“In addition, there is nothing to encourage our Māori members in this Budget. How is this going to increase Māori engagement in the tertiary sector?”
Tertiary staff wellbeing was being harmed by continued underfunding. This meant a reduction in the quality of education and the support that can be given to learners.
Victoria University of Wellington Students’ Association says the Budget “has continued to condemn our national student body to poverty and debt by maintaining the status quo”.
Extending half-price public transport for two months past June fails to address the systematic underlying issues that have caused the current cost of living crisis, the association says.
Making public transport “free” is the only solution to end the “transport poverty” experienced by students and lower-income earners.
So come on taxpayers – cough up a bit more, eh?
The $350 payment for those earning less than $70,000 will provide a short benefit to students the association says, but it is unclear if it excludes those who are receiving student allowance. Clarity is sought on that point.
And the association says tangible improvements to Studylink support are necessary to counter the cost of living crisis.
“We implore the Government to put students closer to the forefront of their thinking when considering budget and policy in the future.”
The Coordinator for Auckland Action Against Poverty, Brooke Stanley Pao, welcomed the pass-on of child support payments to parents, which have currently been withheld, but said those payments still won’t address the shortfall of the cost of living in this country.
Increasing non recoverable dental support from $300 to $1000 doesn’t include hygiene and check-ups and with no increase to benefits it won’t address structural issues of what keeps people away from visiting the dentist, Pao said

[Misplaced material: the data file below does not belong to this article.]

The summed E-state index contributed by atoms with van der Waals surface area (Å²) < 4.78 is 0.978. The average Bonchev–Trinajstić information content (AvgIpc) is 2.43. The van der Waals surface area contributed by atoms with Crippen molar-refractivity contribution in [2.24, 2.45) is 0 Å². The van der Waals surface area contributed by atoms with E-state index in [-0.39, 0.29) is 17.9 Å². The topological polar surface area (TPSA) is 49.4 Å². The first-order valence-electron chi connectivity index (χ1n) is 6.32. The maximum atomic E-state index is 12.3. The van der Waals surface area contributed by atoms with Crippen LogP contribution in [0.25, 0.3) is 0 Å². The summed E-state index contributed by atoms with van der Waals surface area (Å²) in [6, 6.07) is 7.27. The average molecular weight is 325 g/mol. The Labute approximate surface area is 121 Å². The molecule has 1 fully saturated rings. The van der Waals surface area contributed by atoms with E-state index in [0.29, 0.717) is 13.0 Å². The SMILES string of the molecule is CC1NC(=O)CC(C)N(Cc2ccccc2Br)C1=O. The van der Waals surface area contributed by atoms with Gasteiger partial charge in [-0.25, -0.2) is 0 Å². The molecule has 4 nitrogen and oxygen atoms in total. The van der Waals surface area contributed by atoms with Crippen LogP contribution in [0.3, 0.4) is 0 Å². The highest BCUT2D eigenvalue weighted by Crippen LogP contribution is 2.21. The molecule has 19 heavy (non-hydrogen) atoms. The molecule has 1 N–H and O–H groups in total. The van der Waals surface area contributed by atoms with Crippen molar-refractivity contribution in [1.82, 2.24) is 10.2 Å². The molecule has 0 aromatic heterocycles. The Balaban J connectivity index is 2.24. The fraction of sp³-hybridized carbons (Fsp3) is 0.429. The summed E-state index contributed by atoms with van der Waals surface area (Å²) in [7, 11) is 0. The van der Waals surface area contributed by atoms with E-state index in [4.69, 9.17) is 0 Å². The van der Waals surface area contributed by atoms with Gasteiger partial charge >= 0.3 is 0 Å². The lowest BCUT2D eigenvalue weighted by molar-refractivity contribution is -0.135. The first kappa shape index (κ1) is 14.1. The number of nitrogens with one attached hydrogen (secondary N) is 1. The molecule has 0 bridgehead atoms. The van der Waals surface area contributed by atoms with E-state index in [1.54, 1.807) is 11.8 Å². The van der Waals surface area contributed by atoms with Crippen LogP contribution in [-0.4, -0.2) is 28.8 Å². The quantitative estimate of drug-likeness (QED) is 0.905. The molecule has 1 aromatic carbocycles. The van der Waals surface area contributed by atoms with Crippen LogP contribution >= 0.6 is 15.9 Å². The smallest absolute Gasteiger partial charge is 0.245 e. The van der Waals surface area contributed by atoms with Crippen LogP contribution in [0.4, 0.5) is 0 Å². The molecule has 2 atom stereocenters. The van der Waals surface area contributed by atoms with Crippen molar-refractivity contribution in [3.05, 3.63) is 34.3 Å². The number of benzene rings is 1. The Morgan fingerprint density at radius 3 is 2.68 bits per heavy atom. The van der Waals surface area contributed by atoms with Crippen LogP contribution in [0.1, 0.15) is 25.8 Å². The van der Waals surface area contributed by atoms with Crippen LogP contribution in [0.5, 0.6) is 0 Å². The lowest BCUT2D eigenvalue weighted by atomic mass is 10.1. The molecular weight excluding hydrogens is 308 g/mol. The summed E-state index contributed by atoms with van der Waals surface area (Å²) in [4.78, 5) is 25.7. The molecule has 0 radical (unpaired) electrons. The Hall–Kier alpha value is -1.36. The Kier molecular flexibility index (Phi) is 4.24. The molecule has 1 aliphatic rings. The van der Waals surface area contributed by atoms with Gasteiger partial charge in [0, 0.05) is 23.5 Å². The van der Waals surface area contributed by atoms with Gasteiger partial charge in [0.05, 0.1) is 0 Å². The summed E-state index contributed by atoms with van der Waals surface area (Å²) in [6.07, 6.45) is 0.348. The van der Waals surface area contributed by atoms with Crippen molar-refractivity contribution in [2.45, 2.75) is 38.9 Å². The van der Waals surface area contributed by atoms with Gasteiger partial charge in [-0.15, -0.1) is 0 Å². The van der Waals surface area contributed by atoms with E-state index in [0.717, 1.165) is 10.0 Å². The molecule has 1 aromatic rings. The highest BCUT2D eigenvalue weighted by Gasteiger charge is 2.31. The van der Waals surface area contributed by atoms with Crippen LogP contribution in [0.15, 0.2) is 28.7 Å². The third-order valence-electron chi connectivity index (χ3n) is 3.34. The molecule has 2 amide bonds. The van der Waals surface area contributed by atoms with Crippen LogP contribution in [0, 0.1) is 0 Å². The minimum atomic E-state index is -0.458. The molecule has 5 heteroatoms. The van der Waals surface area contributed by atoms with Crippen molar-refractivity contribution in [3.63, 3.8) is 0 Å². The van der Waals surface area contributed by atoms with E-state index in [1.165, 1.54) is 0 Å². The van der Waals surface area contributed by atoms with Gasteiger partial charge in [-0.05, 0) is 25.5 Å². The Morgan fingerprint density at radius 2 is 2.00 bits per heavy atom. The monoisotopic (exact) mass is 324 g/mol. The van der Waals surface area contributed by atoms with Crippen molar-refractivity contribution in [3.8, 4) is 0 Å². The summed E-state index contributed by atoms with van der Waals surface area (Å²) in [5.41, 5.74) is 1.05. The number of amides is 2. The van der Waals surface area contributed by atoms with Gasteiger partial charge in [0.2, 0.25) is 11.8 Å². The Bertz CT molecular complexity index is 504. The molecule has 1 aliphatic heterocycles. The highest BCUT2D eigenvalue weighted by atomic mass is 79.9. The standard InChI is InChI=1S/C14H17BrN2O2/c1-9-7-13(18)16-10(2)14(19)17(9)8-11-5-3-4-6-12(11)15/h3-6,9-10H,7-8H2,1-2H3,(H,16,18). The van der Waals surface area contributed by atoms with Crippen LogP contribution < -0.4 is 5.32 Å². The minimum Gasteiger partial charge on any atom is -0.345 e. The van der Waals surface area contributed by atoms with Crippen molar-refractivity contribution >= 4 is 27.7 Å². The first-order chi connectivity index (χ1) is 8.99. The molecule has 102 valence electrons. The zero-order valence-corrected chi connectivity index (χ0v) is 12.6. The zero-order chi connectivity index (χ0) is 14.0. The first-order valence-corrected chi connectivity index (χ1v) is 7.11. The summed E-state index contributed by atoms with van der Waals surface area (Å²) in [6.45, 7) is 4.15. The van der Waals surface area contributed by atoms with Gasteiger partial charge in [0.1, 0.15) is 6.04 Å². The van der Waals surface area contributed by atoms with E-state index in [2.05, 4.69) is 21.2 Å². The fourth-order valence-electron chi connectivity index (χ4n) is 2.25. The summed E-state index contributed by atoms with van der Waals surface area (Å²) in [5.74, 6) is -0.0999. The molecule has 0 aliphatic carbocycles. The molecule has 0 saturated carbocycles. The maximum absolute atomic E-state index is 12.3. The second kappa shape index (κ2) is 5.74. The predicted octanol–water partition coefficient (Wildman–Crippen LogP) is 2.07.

“Not having enough money for food choices will still see people requiring emergency dental care.”
“If income is one of the key determinants of health, and there aren’t any investments in increasing benefits to liveable levels, to providing Universal Services like free dental and public transport, no state intervention to provide free food for people, then can we really call it a health and well-being budget?”
Free Fares NZ said Budget 2022 was heralded as the “Climate and Wellbeing Budget”, but it needed to include free public transport for tertiary students, under 25s, community service card holders, and Total Mobility card holders and their support people.
This had not happened and the bold steps needed to support low-income and disadvantaged communities transition into a climate friendly future ad not been taken.
With the cost of living climbing rapidly,
“… we need targeted free fares now more than ever. This budget has failed to encourage and enable mode-shift away from private vehicle use for low-income communities by not making public transport free for the communities who rely on it the most, but are least likely to be able to afford it.”
Civil Contractors New Zealand, the national association for civil contractors, welcomed the $230 million investment in trades training programmes, increased funding for rail and rural broadband infrastructure, and support for Construction Sector Accord Transformation Plan initiatives included in Budget 2022.
But Chief Executive Alan Pollard said
“… it doesn’t go far enough. As a country we are missing a trick when it comes to dealing with other key infrastructure issues.”
He expressed concern that the modest Budget 2022 allocation for infrastructure could delay action on many of the report’s recommendations – and many critical infrastructure projects – until 2023 or beyond.
The Greater Wellington and Horizons regional councils said the Budget’s failure to contribute funding for a fleet of hybrid electric trains in the lower North Island has surprised and disappointed them.
The trains, which are battery powered on non-electric track, were proposed by the councils in a business case paid for by Waka Kotahi.
Greater Wellington chair Daran Ponter and Horizons chair Rachel Keedwell said the government’s decision was, “Like the lights being turned off”.
But the flow of taxes into the government’s coffers has not been turned off.
Wish lists are great – but Finance Minister Grant Robertson can never please everybody.